How much worse could things get?
Observers fear that even if Dodik does not move toward secession, his actions could be seriously destabilizing and cause violence, forced migration and abject misery for ordinary people.
“Citizens across Bosnia and Herzegovina – including in Republika Srpska – fear violence,” said Arminka Helić, a politician of Bosnian origin, now a member of the British House of Lords and former special adviser to the British Foreign Secretary. . “A further move towards secession would likely lead to a backlash. It is impossible that the dissolution of Bosnia and Herzegovina can be done peacefully.”
Heather Staff, an advisor to the RAMP Project, an organization specializing in migration policy, warns that “violent conflict will lead to a refugee and displaced crisis. In the 1990s and 2000s, we saw people flee Bosnia to the neighboring countries like Montenegro.”
She says it is a region “where there has sometimes been harsh rhetoric regarding the treatment of asylum seekers… how would those who flee be treated in neighboring countries?”
The impact would of course be felt beyond the borders of Bosnia and Herzegovina.
Jasmin Mujanović, author of the book “Hunger and Fury: The Crisis of Democracy in the Balkans,” said it would be a “catastrophe for the European Union and the Atlantic community in general, because it would be a new security crisis in an already extremely unstable context in the south-east of Europe. ” He stressed that with the already existing security crises in Ukraine, Belarus, Syria and Afghanistan, “a significant deterioration of security and stability in Bosnia is something neither the EU nor the US cannot afford.”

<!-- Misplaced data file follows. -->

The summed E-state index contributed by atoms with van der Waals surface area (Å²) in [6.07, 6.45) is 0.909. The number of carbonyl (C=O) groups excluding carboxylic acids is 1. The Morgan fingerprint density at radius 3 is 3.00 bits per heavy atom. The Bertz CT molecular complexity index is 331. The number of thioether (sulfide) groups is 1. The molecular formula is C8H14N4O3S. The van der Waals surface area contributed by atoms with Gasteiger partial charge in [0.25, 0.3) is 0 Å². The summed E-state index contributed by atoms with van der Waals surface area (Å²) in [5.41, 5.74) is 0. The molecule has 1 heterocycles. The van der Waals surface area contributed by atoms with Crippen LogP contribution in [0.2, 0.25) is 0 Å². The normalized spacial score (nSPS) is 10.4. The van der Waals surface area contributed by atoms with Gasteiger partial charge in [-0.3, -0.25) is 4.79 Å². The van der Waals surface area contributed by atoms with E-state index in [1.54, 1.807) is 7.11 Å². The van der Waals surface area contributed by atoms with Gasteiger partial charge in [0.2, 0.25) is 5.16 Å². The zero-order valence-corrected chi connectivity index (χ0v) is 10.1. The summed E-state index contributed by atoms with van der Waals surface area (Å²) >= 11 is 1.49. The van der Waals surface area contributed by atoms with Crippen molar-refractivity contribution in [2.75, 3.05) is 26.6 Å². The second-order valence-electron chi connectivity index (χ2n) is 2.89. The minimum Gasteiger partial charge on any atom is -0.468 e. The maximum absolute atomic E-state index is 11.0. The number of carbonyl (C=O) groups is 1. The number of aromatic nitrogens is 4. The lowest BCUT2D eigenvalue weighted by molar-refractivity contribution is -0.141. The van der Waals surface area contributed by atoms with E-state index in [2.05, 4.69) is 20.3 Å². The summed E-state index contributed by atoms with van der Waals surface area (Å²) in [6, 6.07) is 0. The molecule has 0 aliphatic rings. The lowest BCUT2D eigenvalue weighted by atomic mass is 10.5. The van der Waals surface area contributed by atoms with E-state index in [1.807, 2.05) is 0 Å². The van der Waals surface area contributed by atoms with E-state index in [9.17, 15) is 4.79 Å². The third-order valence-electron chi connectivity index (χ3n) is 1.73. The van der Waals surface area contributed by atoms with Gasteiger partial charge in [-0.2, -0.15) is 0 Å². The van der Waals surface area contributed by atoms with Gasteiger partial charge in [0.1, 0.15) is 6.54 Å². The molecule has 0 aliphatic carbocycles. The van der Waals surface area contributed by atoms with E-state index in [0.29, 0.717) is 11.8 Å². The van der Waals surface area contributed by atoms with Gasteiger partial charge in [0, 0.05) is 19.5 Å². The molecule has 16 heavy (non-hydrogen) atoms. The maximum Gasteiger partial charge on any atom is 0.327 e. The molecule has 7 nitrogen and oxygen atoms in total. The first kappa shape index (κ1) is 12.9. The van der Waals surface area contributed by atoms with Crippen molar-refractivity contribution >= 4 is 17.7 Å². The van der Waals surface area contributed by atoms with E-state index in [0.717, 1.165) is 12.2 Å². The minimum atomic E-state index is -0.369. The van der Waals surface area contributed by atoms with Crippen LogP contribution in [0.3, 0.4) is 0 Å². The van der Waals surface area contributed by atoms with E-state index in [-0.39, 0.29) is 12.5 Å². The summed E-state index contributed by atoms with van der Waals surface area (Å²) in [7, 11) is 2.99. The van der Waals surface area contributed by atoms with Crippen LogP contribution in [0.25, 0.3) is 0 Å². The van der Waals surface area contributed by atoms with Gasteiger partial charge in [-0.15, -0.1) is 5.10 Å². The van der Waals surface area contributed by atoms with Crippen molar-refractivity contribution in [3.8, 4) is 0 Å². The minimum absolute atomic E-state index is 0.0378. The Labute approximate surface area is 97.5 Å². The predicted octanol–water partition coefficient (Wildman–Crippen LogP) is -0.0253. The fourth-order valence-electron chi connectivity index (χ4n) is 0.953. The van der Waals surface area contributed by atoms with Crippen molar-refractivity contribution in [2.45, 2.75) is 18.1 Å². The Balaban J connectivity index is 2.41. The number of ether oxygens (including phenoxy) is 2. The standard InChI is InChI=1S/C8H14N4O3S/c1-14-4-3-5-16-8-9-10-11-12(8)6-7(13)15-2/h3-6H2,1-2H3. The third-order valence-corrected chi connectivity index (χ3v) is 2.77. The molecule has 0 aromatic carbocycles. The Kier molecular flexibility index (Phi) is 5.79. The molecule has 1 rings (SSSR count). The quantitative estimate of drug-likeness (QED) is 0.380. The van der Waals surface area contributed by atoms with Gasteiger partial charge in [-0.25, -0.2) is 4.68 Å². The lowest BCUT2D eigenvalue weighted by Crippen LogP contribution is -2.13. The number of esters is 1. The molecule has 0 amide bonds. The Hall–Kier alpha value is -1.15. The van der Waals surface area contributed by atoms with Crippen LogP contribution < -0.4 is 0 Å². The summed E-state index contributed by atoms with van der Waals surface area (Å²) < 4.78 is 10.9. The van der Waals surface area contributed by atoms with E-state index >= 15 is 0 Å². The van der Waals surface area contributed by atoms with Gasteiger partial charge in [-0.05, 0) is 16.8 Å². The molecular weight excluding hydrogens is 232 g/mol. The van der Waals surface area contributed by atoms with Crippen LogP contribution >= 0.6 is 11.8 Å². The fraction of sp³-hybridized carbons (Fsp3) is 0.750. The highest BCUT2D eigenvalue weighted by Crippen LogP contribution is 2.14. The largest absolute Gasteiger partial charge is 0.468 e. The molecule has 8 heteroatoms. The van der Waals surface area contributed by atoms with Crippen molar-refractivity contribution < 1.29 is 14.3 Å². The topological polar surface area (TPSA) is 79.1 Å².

As is so often the case in geopolitics, a poke in the West’s eye provides an opportunity for rivals like Russia and China. A senior EU official expressed concerns to CNN about how the situation could be exploited.
“We are stuck between a rock and a hard place. The international community cannot give the impression of victimizing the Serbs, because it is pushing them and Serbia into the arms of Russia. But the Balkans are at the gates “Increased Russian influence in the region gives them another point of support and another platform of influence, if they want to further destabilize the situation.”
Who is to blame?
Many in the West privately admit that they have so far failed to take the lead and that it may now be too late. Numerous sources within the EU, NATO and the wider European diplomatic community have expressed regret at the historic failure of the West to impose sanctions or otherwise act against those who stir up violence. flames in Bosnia-Herzegovina.
“Dodik and his clique of secessionists and genocide deniers have been constantly appeased for 15 years by the international community. He has been talking about — and moving toward — secession since 2006,” Helic said.